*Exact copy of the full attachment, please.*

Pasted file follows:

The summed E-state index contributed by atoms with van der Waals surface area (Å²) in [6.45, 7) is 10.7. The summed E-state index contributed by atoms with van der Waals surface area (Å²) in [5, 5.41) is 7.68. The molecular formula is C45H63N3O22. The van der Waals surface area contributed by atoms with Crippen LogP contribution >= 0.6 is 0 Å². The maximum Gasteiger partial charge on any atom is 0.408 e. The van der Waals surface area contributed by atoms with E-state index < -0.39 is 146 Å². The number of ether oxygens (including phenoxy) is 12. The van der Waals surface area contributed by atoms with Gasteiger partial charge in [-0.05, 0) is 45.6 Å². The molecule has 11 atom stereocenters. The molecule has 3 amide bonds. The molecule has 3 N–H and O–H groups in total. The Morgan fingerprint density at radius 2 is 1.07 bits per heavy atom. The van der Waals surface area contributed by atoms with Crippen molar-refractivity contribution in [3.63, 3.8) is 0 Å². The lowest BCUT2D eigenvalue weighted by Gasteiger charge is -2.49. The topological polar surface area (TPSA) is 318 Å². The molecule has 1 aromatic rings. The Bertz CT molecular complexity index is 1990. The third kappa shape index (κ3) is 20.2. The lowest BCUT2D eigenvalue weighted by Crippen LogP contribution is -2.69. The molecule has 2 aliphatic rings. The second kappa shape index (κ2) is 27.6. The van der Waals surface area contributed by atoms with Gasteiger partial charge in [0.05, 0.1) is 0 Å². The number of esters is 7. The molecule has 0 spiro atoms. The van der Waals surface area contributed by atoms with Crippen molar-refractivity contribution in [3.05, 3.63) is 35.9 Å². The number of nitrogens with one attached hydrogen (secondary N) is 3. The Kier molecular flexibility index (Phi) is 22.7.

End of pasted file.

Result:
The summed E-state index contributed by atoms with van der Waals surface area (Å²) in [6.45, 7) is 10.7. The summed E-state index contributed by atoms with van der Waals surface area (Å²) in [5, 5.41) is 7.68. The molecular formula is C45H63N3O22. The van der Waals surface area contributed by atoms with Crippen LogP contribution >= 0.6 is 0 Å². The maximum Gasteiger partial charge on any atom is 0.408 e. The van der Waals surface area contributed by atoms with E-state index < -0.39 is 146 Å². The number of ether oxygens (including phenoxy) is 12. The van der Waals surface area contributed by atoms with Gasteiger partial charge in [-0.05, 0) is 45.6 Å². The molecule has 11 atom stereocenters. The molecule has 3 amide bonds. The molecule has 3 N–H and O–H groups in total. The Morgan fingerprint density at radius 2 is 1.07 bits per heavy atom. The van der Waals surface area contributed by atoms with Crippen molar-refractivity contribution in [3.63, 3.8) is 0 Å². The lowest BCUT2D eigenvalue weighted by Gasteiger charge is -2.49. The topological polar surface area (TPSA) is 318 Å². The molecule has 1 aromatic rings. The Bertz CT molecular complexity index is 1990. The third kappa shape index (κ3) is 20.2. The lowest BCUT2D eigenvalue weighted by Crippen LogP contribution is -2.69. The molecule has 2 aliphatic rings. The second kappa shape index (κ2) is 27.6. The van der Waals surface area contributed by atoms with Gasteiger partial charge in [0.05, 0.1) is 0 Å². The number of esters is 7. The molecule has 0 spiro atoms. The van der Waals surface area contributed by atoms with Crippen molar-refractivity contribution in [3.05, 3.63) is 35.9 Å². The number of nitrogens with one attached hydrogen (secondary N) is 3. The Kier molecular flexibility index (Phi) is 22.7.